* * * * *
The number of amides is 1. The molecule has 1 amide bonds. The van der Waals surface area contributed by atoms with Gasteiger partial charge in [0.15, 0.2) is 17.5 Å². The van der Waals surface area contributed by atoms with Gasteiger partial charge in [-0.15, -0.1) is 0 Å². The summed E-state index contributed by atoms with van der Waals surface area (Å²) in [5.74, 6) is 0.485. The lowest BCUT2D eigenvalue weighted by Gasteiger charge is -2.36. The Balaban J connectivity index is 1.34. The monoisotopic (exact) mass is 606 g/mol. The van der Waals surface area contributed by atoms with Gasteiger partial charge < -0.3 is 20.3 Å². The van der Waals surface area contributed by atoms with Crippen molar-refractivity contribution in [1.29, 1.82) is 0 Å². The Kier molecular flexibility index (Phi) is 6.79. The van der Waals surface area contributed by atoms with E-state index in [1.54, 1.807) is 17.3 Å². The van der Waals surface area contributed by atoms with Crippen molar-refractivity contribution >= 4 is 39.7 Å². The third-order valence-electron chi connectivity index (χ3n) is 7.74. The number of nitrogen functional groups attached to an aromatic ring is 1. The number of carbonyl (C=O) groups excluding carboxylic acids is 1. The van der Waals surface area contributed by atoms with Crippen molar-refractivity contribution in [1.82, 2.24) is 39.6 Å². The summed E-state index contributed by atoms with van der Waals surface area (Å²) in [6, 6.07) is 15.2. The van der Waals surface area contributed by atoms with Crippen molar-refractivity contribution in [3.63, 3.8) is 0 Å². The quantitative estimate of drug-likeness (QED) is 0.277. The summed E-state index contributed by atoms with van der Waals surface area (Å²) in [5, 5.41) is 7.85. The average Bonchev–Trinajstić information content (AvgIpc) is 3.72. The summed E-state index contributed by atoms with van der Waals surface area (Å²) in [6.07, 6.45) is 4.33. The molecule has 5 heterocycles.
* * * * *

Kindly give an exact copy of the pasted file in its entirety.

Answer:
The number of amides is 1. The molecule has 1 amide bonds. The van der Waals surface area contributed by atoms with Gasteiger partial charge in [0.15, 0.2) is 17.5 Å². The van der Waals surface area contributed by atoms with Gasteiger partial charge in [-0.15, -0.1) is 0 Å². The summed E-state index contributed by atoms with van der Waals surface area (Å²) in [5.74, 6) is 0.485. The lowest BCUT2D eigenvalue weighted by Gasteiger charge is -2.36. The Balaban J connectivity index is 1.34. The monoisotopic (exact) mass is 606 g/mol. The van der Waals surface area contributed by atoms with Gasteiger partial charge < -0.3 is 20.3 Å². The van der Waals surface area contributed by atoms with Crippen molar-refractivity contribution in [1.29, 1.82) is 0 Å². The Kier molecular flexibility index (Phi) is 6.79. The van der Waals surface area contributed by atoms with E-state index in [1.54, 1.807) is 17.3 Å². The van der Waals surface area contributed by atoms with Crippen molar-refractivity contribution >= 4 is 39.7 Å². The third-order valence-electron chi connectivity index (χ3n) is 7.74. The number of nitrogen functional groups attached to an aromatic ring is 1. The number of carbonyl (C=O) groups excluding carboxylic acids is 1. The van der Waals surface area contributed by atoms with Crippen molar-refractivity contribution in [1.82, 2.24) is 39.6 Å². The summed E-state index contributed by atoms with van der Waals surface area (Å²) in [6, 6.07) is 15.2. The van der Waals surface area contributed by atoms with Crippen molar-refractivity contribution in [3.63, 3.8) is 0 Å². The quantitative estimate of drug-likeness (QED) is 0.277. The summed E-state index contributed by atoms with van der Waals surface area (Å²) in [5, 5.41) is 7.85. The average Bonchev–Trinajstić information content (AvgIpc) is 3.72. The summed E-state index contributed by atoms with van der Waals surface area (Å²) in [6.07, 6.45) is 4.33. The molecule has 5 heterocycles.